This example is an application from wave scattering theory. You send a plane wave into a wave guide that has a sharp bend the size of which is comparable to the wave-length. Due to the reflections on the walls of the wave-guide, the plane wave is scattered. Say you are interested to see how the shape of the bending affects the solution at the exit of the wave-guide. You compare 3 different shapes by computing the energy of the scattered waves at the exit.
You will see how working with the Graphical User Interface (GUI), which is specialized for PDE solving, is combined with the command-line mode, to make full use of MATLAB's general programming environment.
A wave guide
Note: the equation has complex solutions due to the boundary conditions.
Three geometries that bend a planar wave
The first two domains are polygons, and the third is defined by the set formula P1+(C1-SQ1).
Set the corresponding boundary conditions and export the information from the GUI to your MATLAB workspace. Call the geometry and boundary matrices g1, b1, g2, b2, g3, b3 denoting the first, second and third domain.
The PDE Toolbox offers you the possibility to choose the environment that suits you best at different stages of your work. In this case you may want to split your work as follows:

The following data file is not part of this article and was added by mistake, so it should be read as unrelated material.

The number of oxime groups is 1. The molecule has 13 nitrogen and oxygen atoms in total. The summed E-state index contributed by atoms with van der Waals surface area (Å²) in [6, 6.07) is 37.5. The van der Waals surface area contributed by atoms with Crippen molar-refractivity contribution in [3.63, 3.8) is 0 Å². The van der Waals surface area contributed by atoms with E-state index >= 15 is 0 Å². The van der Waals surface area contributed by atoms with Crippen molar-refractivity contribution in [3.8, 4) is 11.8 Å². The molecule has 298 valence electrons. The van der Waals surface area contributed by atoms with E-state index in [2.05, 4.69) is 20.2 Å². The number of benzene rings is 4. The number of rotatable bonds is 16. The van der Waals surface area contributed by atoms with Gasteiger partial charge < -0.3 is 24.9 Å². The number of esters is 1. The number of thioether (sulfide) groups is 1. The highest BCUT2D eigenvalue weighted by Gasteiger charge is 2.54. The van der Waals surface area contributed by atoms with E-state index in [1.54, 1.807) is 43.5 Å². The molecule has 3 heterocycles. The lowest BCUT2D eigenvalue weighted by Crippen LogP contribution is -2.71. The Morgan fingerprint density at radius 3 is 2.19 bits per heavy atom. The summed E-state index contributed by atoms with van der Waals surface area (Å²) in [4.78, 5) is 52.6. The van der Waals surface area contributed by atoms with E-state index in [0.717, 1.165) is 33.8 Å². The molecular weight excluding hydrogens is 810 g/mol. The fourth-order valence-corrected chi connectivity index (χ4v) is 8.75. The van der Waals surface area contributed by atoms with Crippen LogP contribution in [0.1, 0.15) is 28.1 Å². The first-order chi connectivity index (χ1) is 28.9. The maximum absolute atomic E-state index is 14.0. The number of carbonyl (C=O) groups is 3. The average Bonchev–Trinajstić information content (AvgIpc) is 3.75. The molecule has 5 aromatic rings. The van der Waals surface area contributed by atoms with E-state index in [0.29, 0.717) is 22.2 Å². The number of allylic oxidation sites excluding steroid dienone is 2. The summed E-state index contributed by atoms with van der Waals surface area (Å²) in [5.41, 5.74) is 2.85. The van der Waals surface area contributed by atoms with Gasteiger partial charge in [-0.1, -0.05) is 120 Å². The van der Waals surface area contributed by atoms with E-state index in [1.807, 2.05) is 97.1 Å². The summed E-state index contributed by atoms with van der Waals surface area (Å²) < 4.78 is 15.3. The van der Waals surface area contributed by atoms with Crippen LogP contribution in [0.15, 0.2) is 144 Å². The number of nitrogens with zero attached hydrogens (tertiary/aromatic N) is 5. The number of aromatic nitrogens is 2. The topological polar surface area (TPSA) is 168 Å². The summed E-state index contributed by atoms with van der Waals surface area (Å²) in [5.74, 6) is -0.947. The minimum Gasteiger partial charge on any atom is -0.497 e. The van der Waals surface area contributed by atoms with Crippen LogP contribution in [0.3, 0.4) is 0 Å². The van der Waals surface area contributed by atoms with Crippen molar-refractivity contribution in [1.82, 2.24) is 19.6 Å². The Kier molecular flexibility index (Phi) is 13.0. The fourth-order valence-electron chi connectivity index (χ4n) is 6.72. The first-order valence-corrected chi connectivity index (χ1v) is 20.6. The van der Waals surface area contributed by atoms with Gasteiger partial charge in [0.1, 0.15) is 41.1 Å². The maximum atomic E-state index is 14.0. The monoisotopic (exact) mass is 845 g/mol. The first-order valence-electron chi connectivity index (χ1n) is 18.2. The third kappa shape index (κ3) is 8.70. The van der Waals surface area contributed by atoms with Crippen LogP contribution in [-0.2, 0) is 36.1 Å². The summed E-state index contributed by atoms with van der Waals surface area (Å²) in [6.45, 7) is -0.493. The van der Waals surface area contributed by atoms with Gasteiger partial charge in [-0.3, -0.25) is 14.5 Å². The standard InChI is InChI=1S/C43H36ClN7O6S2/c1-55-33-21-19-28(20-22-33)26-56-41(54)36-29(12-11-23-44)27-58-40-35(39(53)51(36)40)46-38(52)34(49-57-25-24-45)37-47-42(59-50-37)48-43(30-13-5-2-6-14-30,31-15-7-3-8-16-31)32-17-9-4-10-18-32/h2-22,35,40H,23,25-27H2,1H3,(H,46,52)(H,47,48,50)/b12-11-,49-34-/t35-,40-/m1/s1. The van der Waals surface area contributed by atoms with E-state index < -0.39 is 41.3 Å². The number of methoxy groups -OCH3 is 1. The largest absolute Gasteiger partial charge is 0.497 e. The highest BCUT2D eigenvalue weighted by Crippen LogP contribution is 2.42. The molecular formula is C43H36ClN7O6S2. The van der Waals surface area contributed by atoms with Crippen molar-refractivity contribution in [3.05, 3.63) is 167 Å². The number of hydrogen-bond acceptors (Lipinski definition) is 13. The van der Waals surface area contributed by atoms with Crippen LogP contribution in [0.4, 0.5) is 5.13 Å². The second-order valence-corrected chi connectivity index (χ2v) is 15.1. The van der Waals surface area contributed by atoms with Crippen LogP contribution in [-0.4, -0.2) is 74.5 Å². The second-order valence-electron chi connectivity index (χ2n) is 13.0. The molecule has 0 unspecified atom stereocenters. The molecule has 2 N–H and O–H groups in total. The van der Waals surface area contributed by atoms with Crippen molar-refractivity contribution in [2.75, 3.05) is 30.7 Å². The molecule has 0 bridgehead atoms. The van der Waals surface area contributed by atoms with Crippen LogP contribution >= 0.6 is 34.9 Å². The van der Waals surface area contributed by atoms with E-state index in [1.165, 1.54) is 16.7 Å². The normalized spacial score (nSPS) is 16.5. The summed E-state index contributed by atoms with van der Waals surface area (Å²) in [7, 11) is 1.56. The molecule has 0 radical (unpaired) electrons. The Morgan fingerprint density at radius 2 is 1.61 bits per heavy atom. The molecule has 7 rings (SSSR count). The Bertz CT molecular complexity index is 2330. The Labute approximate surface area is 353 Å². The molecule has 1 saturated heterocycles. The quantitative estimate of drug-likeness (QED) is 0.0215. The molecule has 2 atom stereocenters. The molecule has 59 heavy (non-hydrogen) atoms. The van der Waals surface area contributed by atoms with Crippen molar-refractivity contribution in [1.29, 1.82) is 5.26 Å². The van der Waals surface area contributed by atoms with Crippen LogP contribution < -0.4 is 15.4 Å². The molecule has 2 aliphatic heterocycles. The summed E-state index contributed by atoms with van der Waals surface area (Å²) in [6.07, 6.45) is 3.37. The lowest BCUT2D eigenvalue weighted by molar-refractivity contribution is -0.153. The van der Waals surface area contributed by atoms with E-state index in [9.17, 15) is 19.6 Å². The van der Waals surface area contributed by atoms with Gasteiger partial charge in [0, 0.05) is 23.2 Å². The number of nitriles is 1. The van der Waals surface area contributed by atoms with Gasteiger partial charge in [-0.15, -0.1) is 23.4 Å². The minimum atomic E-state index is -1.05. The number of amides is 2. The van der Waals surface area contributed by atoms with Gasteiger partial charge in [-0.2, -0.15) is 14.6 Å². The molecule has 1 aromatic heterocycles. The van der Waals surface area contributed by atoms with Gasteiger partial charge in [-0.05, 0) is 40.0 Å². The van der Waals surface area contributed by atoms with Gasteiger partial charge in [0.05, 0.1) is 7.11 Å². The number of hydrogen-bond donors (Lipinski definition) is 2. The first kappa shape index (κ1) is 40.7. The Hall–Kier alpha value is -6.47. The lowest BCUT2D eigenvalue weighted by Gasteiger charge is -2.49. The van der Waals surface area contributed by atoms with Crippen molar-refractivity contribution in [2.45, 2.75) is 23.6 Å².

You want to have 8 - 10 grid-points per wavelength If you put the triangle size of the initial mesh to 0.2 (a wavelength), then 3 uniform refinements produce the desired density of mesh-points.
[p,e,t] = initmesh(g3,'Hmax',0.2); for j = 1:3 [p,e,t] = refinemesh(g3,p,e,t); endThe p, e, t matrices (points, edges, triangles) describe the triangular mesh. They are created by the function
u = assempde(b3,p,e,t,1,(2*pi*i*5)^2,0); pdeplot(pde,'xydata',u)The pdeplot command produces the following plot:
Scattering in a bended wave-guide.
The vector u is a discrete approximation of the solution to
-div( grad(u) ) - 100*pi^2*u=0.
The entries of u are the values of the solution corresponding to the mesh-points given in p. Find the nodes at the exit, y == 0.8, and then the corresponding values in the solution:
index = find( p(2,:)==0.8 ); x = p(1,index); v = u(index);
x contains the grid-points at the exit, while v contains the complex values of the solution. Because the original mesh is unstructured, you must sort p (and v )
[x,index] = sort(x); v = v(index); plot(x,abs(v));
Absolute values of the solutions at the exit.
At this stage, x and v are ordinary vectors containing grid-points and grid-values. The whole array of MATLAB facilities are available to process them. Compute the energy of the scattered waves at the exit and compare them with the energy of the ingoing wave (the ingoing energy is 0.4). The comparison is done by the following code, using the trapezoidal rule:
N = length(x); w = abs(v).^2; E = sum(0.5*(w(2:N)+w(1:N-1)).*diff(x))/0.4;The L-shape bending recovers only 11.02% of the energy, compared to 80.42% and 89.53% in the plane mirror and curved mirror cases.